For an observer who can see the entire population and who attends to individuals, the perceived frequency of behaviour A in the population is p. However, for an observer who attends to instances the perceived frequency (pi) is: (1) The relationship between pi, p and r is shown in Fig 1A. While increasing p always increases pi, r modifies the rate at which this occurs. When r is 1 the relationship between p and pi is linear and the two are always equal. When r < 1, however, increasing p has relatively little effect on pi until high values of p are reached, at which point pi increases dramatically. This causes an observer who counts instances to underestimate the popularity of behaviour A relative to an observer who counts individuals. When r > 1 the reverse is true; when p is low, small increases in p cause dramatic increases in pi, but as p increases further it has less impact upon pi. This causes an observer who counts individuals to underestimate the popularity of behaviour A relative to an observer who counts instances.

Fig 1.

(A) As the proportion of individuals that perform behaviour A (p) increases so does the proportion of instances of a behaviour being performed that are behaviour A (pi). However, the rate of increase is strongly affected by the rate at which each individual performs behaviours A or B (r). When behaviour A is performed more frequently than behaviour B (r > 1) pi increases rapidly when p is low, but this soon slows down as p reaches moderately high values because pi approaches 1. When A is performed less frequently than B (r < 1) the increase in pi is slow at first, but once p reaches moderately high values it speeds up dramatically. (B) The probability that two observers who count individuals and instances, respectively, will disagree over which behaviour is in the majority is minimized when r = 1, but as r increases or decreases, the probability rapidly increases, slowing down as it reaches a maximum value of 1. Note the x-axis is logarithmic to make the symmetry around r = 1 more apparent.

How can we interpret r? Perhaps the most direct interpretation is that it describes the rate at which the two behaviours are performed, i.e. r = 2 implies that individuals that perform behaviour A do so twice as often as individuals that perform behaviour B (and that all performances are observed). However, alternative interpretations are possible. For instance, r can be considered as the salience of the behaviours, i.e. behaviour A might be twice as attention grabbing as behaviour B and so each instance of its performance is twice as likely to be observed. Another alternative is that r is the relative public performance rate of the behaviours, i.e. behaviour B might be rarely performed in public and so observed instances of its performance could be rare. While we think these alternative interpretations are valid, it is important to note that they are potentially much harder to quantify in an experimental context. For instance, provided the experimenter can continually observe all individuals, counting the number of times each behaviour is performed (the ‘rate’ interpretation of r) is quite straightforward. However, even with these data, it may be hard to determine how many of these demonstrations were salient enough to be noted by nearby observers (the ‘salience’ interpretation) or the extent to which different behavioural variants are performed in public versus private (the ‘public’ interpretation). As such, although all three interpretations are consistent with the models, they may be difficult to implement in practice. Nonetheless, we feel it remains instructive to consider cases where all three may be relevant and so we draw on them all in the literature review below.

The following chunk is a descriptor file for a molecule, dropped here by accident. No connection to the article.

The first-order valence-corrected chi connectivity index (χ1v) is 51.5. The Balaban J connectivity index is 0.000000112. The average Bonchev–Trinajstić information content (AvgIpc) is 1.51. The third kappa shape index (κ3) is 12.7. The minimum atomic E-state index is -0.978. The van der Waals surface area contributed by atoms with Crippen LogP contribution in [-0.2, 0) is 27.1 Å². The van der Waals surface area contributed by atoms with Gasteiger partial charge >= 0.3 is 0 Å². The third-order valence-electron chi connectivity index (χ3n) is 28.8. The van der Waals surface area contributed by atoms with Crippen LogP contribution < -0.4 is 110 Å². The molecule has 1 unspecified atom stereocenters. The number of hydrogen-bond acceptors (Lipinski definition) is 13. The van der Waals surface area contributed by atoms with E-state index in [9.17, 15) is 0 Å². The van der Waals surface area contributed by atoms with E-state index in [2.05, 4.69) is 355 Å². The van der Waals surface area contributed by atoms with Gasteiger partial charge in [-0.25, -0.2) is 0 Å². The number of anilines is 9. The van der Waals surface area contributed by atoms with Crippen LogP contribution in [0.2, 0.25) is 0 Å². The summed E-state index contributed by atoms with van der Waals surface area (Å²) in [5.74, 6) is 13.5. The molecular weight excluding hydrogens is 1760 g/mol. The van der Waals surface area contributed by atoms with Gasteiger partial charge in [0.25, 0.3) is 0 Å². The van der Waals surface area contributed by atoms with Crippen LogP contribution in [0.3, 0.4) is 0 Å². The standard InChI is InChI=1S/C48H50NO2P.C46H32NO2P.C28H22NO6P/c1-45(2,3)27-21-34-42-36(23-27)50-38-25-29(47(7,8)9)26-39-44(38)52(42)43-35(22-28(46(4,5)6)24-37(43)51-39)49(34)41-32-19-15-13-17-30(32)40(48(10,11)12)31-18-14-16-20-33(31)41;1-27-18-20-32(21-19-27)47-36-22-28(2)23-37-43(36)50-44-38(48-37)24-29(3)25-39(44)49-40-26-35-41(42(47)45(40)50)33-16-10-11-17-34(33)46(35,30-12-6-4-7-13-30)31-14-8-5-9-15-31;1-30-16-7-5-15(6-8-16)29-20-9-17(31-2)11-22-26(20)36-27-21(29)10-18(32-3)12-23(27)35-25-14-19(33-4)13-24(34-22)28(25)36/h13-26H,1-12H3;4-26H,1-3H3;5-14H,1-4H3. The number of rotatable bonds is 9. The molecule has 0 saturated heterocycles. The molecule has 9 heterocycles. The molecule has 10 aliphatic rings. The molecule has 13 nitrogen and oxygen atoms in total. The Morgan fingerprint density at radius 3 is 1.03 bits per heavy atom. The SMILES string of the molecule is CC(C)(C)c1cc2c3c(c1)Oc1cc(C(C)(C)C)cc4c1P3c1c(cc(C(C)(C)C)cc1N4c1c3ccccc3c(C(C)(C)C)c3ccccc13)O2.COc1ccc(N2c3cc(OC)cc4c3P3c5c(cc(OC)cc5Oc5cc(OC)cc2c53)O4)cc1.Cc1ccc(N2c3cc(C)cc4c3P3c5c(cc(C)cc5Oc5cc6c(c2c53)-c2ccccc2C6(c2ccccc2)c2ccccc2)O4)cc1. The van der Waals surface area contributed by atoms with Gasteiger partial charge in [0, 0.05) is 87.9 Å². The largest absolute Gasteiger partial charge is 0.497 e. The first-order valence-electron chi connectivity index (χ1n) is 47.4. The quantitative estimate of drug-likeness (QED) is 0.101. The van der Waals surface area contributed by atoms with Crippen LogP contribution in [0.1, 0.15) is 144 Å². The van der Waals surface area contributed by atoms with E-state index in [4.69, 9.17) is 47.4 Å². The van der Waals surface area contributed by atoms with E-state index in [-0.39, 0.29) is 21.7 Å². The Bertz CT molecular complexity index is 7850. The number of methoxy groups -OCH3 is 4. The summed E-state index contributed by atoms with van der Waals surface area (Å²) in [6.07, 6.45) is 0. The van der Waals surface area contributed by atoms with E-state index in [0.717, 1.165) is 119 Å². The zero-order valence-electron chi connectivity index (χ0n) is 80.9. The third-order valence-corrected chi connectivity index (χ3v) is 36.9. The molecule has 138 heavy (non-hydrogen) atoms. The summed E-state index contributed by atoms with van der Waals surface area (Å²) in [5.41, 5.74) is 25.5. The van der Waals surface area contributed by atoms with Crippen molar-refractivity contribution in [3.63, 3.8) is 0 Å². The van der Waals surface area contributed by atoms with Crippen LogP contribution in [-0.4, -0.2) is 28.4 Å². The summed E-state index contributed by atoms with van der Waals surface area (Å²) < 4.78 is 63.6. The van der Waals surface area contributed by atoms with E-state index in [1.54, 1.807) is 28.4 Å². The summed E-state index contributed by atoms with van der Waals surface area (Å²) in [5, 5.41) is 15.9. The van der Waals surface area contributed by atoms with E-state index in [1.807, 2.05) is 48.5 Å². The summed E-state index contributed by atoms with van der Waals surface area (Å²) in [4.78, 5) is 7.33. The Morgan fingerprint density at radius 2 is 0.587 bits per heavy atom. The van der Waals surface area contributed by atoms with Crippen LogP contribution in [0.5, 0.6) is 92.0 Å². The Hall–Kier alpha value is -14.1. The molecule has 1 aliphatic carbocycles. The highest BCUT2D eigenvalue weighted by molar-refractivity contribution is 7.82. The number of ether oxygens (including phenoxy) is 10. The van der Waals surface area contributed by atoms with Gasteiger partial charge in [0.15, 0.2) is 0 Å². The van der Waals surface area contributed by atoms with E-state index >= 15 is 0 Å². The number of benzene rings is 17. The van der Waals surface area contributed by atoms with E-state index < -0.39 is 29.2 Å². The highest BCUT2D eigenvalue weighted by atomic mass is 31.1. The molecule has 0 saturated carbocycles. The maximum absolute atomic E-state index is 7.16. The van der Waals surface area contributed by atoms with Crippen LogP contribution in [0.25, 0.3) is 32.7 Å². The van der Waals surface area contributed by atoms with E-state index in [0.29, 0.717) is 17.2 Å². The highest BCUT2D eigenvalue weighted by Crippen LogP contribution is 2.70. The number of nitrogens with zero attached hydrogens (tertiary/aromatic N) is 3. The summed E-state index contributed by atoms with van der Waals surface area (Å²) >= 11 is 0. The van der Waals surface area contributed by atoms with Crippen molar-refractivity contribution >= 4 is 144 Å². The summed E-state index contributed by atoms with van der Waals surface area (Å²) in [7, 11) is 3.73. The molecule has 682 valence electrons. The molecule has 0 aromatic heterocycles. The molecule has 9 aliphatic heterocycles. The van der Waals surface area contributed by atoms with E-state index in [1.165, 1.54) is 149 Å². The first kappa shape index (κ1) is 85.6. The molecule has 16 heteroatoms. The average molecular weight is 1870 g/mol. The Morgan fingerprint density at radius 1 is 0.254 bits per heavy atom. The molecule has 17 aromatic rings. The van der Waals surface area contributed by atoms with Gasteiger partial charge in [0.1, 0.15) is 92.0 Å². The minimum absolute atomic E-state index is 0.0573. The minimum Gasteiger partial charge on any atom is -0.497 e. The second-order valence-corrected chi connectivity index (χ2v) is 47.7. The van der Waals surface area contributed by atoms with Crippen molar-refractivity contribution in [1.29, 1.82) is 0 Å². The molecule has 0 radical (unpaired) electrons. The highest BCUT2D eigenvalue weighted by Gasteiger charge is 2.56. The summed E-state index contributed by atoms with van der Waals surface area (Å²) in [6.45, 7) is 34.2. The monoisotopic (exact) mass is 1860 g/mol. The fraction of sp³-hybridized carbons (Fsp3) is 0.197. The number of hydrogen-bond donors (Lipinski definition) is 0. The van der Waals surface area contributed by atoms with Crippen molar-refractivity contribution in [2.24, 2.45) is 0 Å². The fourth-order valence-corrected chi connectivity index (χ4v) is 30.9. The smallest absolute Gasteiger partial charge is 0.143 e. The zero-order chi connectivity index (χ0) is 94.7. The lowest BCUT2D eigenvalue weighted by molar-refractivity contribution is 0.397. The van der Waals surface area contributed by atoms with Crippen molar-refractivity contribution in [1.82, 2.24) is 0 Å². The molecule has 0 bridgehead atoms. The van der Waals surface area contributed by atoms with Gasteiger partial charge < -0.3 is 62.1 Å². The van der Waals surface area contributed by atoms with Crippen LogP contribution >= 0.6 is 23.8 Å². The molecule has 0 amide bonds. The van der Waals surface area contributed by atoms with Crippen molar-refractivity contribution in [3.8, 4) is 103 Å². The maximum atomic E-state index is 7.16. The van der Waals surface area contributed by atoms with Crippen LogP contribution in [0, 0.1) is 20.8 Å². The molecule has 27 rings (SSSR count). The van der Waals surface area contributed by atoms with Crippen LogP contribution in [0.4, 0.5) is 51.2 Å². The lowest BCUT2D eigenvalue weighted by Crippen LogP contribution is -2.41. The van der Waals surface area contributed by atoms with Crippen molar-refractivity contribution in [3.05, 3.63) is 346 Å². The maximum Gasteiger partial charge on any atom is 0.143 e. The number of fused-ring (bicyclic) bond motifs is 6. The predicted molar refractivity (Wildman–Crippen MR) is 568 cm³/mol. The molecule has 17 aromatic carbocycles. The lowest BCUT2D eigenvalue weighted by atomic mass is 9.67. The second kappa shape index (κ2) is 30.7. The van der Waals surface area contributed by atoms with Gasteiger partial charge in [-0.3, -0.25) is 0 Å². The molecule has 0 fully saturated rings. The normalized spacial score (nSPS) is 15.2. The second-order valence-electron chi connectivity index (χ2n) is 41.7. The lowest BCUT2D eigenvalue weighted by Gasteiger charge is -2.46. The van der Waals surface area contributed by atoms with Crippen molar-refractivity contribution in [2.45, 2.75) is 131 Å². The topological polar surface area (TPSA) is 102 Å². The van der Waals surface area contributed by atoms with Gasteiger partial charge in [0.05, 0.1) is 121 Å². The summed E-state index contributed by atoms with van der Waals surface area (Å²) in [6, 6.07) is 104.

Any discrepancy between p and pi can lead to differences in the subsequent behaviour of conformist observers depending on whether they attend to individuals or instances. Specifically, a conformist observer who counts individuals will favour option A when p > 0.5, while an observer who counts instances will favour option A when pi > 0.5. Thus, disagreement between the observers will arise when p and pi are on opposite sides of 0.5, which can be formalized in the following inequality: (2)

By inserting Eq (1) into Eq (2) we can produce the following quadratic inequality: (3) This can then be solved to find the boundary points of the inequality which are: (4) and (5)

Thus, for any value of r (other than 1) there is a range of values of p for which this inequality is true. Investigation of Fig 1 clearly shows that the values of p for which the inequality in Eq (2) is true lie within the bounds specified by Eqs (4) and (5)—in terms of Fig 1, it is the region of the x-axis (p) for which the y-axis value (pi) and the straight line produced when r = 1 are on opposite sides of the horizontal black line (pi = 0.5). As an example, when r = 10 (red line) this region extends from p = 1/11 to p = 1/2. Assuming that nothing is known of the popularity of the two behaviours (i.e. every value of p is equally likely) the size of this region can be considered to be the probability that two observers who count individuals and instances, respectively, will disagree with regards to which behaviour is in the majority.